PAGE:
The mainstream media is a frustrating, but necessary, means of getting our ideas out to people who might support and join us. Here are a few ideas for getting beyond the distortions and clutter to reach everyday Americans:
Lead with Values. Most communicators agree: people don’t change their minds based on facts alone, but rather based on how those facts are framed to fit their emotions and values. The Occupy movement is well-‐suited to engage people on this level, underscoring that our economic policies should be propelled by the values of accountability, economic security and mobility, and opportunity for all, not greed, privilege, or the interests of a few.
Answer the Question You Want to Be Asked, not the Question You Were Asked. Reporters often have a pre-‐framed story in their heads and ask questions designed to get answers that fit that frame. But we don’t have to answer their exact questions. No need to be evasive, but there are ways to pivot from their questions to the answers we want to share. An example:
Q: This movement doesn’t seem to stand for anything. Aren’t you all just needlessly wasting taxpayers’ money on police overtime?
A: We stand for protecting taxpayers and making sure that our shared resources go to building an economy that works for all of us, not just wealthy banks and corporations.
Remember Your Audience. When talking to the media, your audience is not the reporter, but those who will see, hear or read the reporter’s story. It’s important to know whether your audience is a supportive one that needs inspiration to act, or a skeptical one that needs more measured persuasion. When it’s not obvious, ask reporters about their news outlet and whom it serves. When time allows, Google them and find out for yourself.
Tell Your Story, Not Your Opposition’s. Cutting through the clutter is about consistency. This doesn’t mean saying the same words over and over again, but it does mean having a couple of main points or themes that permeate our interactions with the media. And be careful not to repeat the opposition’s story. Opponents of the Occupy movement are telling a consistent, negative, and inaccurate tale about us: that we offer no solutions, are protesting for the sake of protest, and are a public nuisance. The best way to overcome that echo chamber is with a positive drumbeat of our own that avoids repeating the false claims of others.
Be Honest and Accurate. One of the great strengths of the Occupy movement is that it is genuine, straightforward, and truthful. Protect that moral high ground, which distinguishes us from many of those who oppose us. If a statement is your opinion or belief, say so. And take the time to check your facts.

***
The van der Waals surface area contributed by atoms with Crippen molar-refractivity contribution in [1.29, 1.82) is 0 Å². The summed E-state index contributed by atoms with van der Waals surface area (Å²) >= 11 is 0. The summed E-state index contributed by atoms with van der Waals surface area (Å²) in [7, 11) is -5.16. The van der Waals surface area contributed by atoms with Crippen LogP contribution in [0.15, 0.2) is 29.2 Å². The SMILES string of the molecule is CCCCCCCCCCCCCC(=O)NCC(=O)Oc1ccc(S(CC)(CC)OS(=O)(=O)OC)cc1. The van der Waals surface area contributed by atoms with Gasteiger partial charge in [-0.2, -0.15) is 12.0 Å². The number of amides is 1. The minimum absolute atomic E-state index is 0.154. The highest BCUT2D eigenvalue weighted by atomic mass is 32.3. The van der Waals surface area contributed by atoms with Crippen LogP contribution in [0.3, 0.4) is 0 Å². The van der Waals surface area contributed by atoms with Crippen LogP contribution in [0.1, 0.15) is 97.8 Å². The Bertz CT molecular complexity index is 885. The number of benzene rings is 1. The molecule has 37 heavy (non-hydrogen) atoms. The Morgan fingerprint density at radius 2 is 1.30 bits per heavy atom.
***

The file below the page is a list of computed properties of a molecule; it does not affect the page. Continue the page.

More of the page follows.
Say What You’re For, as Well as What You’re Against. While the diverse participants in the Occupy movement may not share a single list of policy demands, we can and should paint a positive picture of the society we’re trying to create. Most people already have a lot to worry about, and are in no mood for problems with no solutions in sight. In order to cut through the clutter of stories about how bad things are, we need to paint a picture of what our country should look like. For example, one that embraces and promotes:
- Opportunity – for honest work that pays a decent, living wage.
- Accountability – with fair rules, enforcement, and prosecution where appropriate of the corporations and individuals who lawlessly wrecked our economy.
- Fairness – including a tax system in which the wealthiest companies, millionaires, and billionaires (the 1%) contribute their fair share to the nation that gives them so much.
- Voice – a political system in which every American’s voice and vote are equal, and large sums of money are not allowed to corrupt the democratic process.
- Economic Mobility – access to an affordable college education for everyone who has the ability and desire to attend, without the crippling burden of loan debt.
- Economic Security – including a halt to unnecessary foreclosures, the restoration of devastated neighborhoods, and reductions in mortgage payments to fair, realistic levels.
Build a Strategic Message. One formula for building an effective message is Value, Problem, Solution, Action. Using this structure, we lead with the values that are at stake, outline why the problem we’re spotlighting is a threat to those values, point toward a solution, and ask our audience to take a concrete action.
This country is built on the idea of opportunity for all Americans, regardless of where you come from or what you look like.
But that’s far from what we’re seeing today, with working Americans’ living standards declining and the richest 1% holding 40% of the nation’s wealth.
Reclaiming the promise of opportunity means demanding an economy that works for everyone, not just the richest 1%. The banks and corporations have to help fix the disaster they caused, pay their fair share, and work with the rest of the country to make this better.
Join us by [include a concrete action that your audience can take].